First home buyers and people looking to upgrade their homes are coming back into the property market.
At least, that´s what we heard from the Reserve Bank of Australia (RBA) this week.
Those with ‘boots on the ground’, the property agents, beg to differ.
From The Australian Financial Review:
‘A lot of people have had about six to 12 months to digest the market and the clever buyers are buying now while everyone else is talking about how bad the market is,” Mark Foy, principal at Belle Property Surry Hills, said.
‘”It’s a sentiment-driven pull-back in the market even though the fundamentals are still strong. It’s harder to get buyers to commit so we have to be more flexible as agents”.
‘”But if you can borrow money you will create tremendous value for yourself”.’
‘If’ is the key word here for us.
Loans to buy homes fell by 0.2% in January, dropping to levels seen back in 1984. Investors may have been the ones to experience the credit squeeze first, but owner occupiers are feeling it too now.
High immigration and cheap debt driving property prices
High immigration and cheap debt have driven property prices up in recent years.
Now supply may be catching up with demand, but our suspicion is that credit tightening is also playing a huge role in the slowdown.
And credit tightening could continue.
‘It could get even harder for borrowers after the securities regulator said it will review its guidance on lending standards. Under proposed changes, the Australian Securities and Investments Commission said lenders should take more steps to verify expenses such as school fees, utility bills and entertainment services, rather than rely on spending benchmarks that tend to underestimate expenditure.
‘Banks are also demanding borrowers have bigger down payments, pulling back on lending to would-be homebuyers who haven’t been able to save a deposit of at least 20 percent. That’s forcing some to lower their sights to a cheaper property, or give up house-hunting altogether.’
Property may have seen some big falls in Sydney and Melbourne, but it still remains unaffordable. Mainly because we haven´t seen much wage growth in recent years.
According to the most recent Demographia’s International Affordability Survey for 2019, housing is still ‘severely unaffordable’ here in Australia.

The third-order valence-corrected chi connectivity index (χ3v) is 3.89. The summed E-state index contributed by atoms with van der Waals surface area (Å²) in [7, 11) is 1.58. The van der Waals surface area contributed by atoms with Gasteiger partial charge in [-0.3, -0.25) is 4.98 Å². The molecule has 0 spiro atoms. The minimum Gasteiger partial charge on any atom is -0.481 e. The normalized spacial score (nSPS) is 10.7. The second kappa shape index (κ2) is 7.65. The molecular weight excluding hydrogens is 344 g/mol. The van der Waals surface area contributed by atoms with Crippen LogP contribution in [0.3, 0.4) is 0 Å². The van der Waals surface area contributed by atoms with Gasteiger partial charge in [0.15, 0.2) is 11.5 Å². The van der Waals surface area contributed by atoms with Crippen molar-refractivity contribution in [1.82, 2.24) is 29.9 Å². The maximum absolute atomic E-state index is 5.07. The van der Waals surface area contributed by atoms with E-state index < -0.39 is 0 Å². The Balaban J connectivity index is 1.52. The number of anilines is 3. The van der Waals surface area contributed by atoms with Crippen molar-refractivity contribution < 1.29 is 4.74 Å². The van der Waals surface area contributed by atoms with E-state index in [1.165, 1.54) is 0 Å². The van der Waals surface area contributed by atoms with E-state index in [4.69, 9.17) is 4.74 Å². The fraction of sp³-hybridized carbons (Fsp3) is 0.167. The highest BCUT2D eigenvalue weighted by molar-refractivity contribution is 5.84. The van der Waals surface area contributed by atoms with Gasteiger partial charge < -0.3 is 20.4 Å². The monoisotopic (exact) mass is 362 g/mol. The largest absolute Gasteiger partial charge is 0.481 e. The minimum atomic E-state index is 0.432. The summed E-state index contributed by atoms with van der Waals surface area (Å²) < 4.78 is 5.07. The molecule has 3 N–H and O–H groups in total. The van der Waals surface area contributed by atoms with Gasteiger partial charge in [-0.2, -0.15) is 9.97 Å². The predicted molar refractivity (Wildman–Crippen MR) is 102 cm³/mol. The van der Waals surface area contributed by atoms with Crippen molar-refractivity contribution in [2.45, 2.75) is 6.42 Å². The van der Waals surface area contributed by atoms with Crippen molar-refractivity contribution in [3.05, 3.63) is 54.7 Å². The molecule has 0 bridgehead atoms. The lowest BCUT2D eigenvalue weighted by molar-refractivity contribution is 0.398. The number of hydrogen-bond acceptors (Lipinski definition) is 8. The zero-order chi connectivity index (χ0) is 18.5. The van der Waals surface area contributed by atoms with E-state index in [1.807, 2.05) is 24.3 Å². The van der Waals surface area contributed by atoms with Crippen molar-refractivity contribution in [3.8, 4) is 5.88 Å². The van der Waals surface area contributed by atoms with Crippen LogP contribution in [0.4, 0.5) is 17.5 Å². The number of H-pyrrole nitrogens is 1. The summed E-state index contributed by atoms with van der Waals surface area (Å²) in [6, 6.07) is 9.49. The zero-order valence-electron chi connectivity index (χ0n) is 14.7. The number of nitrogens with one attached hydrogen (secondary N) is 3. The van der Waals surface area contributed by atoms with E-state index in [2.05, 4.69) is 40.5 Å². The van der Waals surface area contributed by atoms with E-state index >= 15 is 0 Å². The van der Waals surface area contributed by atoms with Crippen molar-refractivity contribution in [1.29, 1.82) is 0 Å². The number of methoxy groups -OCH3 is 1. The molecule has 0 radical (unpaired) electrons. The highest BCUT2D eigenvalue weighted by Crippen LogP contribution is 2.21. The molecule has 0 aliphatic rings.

The survey rates housing affordability by dividing the average house price by average household income. Anything rated 3.0 or under is considered affordable. Anything over 5.1 means property is severely unaffordable.
It rates the Australian median market at 6.9. Sydney´s median multiple has dropped with recent property falls, but it´s still at 11.7, and Melbourne has a high 9.7. Both well over the ‘severely unaffordable’ marker.
To become affordable something has to give. Either wages need to start growing or house prices need to come down further.
Retail sales figures also disappointed in December and January. As we wrote before, we didn´t see much foot traffic in Melbourne´s big shopping areas during Christmas.
While retail figures showed some increases in cafes and food retail, much of the decline was in clothes and footwear sales.
We are also seeing some big drops on car sales. Cars, like houses, are big ticket items, and as households feel the pinch, they will wait put off buying a car.
In fact, Kris Sayce shot a Markets & Money video update this week on how house drops are affecting the car industry. If you haven´t already, you can watch it here.
And, GDP figures have been a let-down too.
According to the Australian Bureau of Statistics, the economy slowed in December, it only grew 0.2% seasonally adjusted terms when they were expecting a rise of 0.3%. Growth over the year was 2.3%, below the 2.8% the RBA expected.
Mainly because households are spending less as they continue to struggle. Instead, much of the growth came from government spending.
Yet even as we have seen GDP growing in recent years, GDP per capita has barely increased, and is now declining. What I mean is that while the country has been growing, individuals haven´t seen much growth.
But Australian property price increases have made property owners feel wealthier, something called wealth effect. Now we could start to see the opposite effect.
The opposite means that consumers could cut spending even more as house prices fall and wages remain stagnant.
With household spending making a large part of the economy, Aussie households feeling less rich could affect many areas of the economy.
Editor, Markets & Money